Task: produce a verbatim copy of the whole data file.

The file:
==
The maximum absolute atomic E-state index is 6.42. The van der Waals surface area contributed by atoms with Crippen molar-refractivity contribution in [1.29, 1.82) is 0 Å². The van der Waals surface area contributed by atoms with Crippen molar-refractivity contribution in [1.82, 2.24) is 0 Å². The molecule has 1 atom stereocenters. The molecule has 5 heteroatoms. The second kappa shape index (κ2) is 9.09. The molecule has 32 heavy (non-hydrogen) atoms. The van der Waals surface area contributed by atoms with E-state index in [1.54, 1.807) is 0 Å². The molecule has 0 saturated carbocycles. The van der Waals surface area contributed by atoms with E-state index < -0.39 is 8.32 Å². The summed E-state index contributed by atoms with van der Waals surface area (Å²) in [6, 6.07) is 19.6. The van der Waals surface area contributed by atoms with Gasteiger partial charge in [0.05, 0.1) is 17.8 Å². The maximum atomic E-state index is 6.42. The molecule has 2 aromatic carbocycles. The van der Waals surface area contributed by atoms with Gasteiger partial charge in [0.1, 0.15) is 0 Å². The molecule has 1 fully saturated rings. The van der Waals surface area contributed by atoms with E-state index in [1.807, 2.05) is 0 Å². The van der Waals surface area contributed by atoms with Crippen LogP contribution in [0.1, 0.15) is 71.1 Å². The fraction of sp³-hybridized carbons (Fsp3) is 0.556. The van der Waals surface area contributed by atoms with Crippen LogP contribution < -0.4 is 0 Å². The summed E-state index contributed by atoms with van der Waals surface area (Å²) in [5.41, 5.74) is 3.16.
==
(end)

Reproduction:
The maximum absolute atomic E-state index is 6.42. The van der Waals surface area contributed by atoms with Crippen molar-refractivity contribution in [1.29, 1.82) is 0 Å². The van der Waals surface area contributed by atoms with Crippen molar-refractivity contribution in [1.82, 2.24) is 0 Å². The molecule has 1 atom stereocenters. The molecule has 5 heteroatoms. The second kappa shape index (κ2) is 9.09. The molecule has 32 heavy (non-hydrogen) atoms. The van der Waals surface area contributed by atoms with E-state index in [1.54, 1.807) is 0 Å². The molecule has 0 saturated carbocycles. The van der Waals surface area contributed by atoms with E-state index < -0.39 is 8.32 Å². The summed E-state index contributed by atoms with van der Waals surface area (Å²) in [6, 6.07) is 19.6. The van der Waals surface area contributed by atoms with Gasteiger partial charge in [0.05, 0.1) is 17.8 Å². The maximum atomic E-state index is 6.42. The molecule has 2 aromatic carbocycles. The van der Waals surface area contributed by atoms with Gasteiger partial charge in [0.1, 0.15) is 0 Å². The molecule has 1 fully saturated rings. The van der Waals surface area contributed by atoms with E-state index in [1.807, 2.05) is 0 Å². The van der Waals surface area contributed by atoms with Crippen LogP contribution in [0.1, 0.15) is 71.1 Å². The fraction of sp³-hybridized carbons (Fsp3) is 0.556. The van der Waals surface area contributed by atoms with Crippen LogP contribution < -0.4 is 0 Å². The summed E-state index contributed by atoms with van der Waals surface area (Å²) in [5.41, 5.74) is 3.16.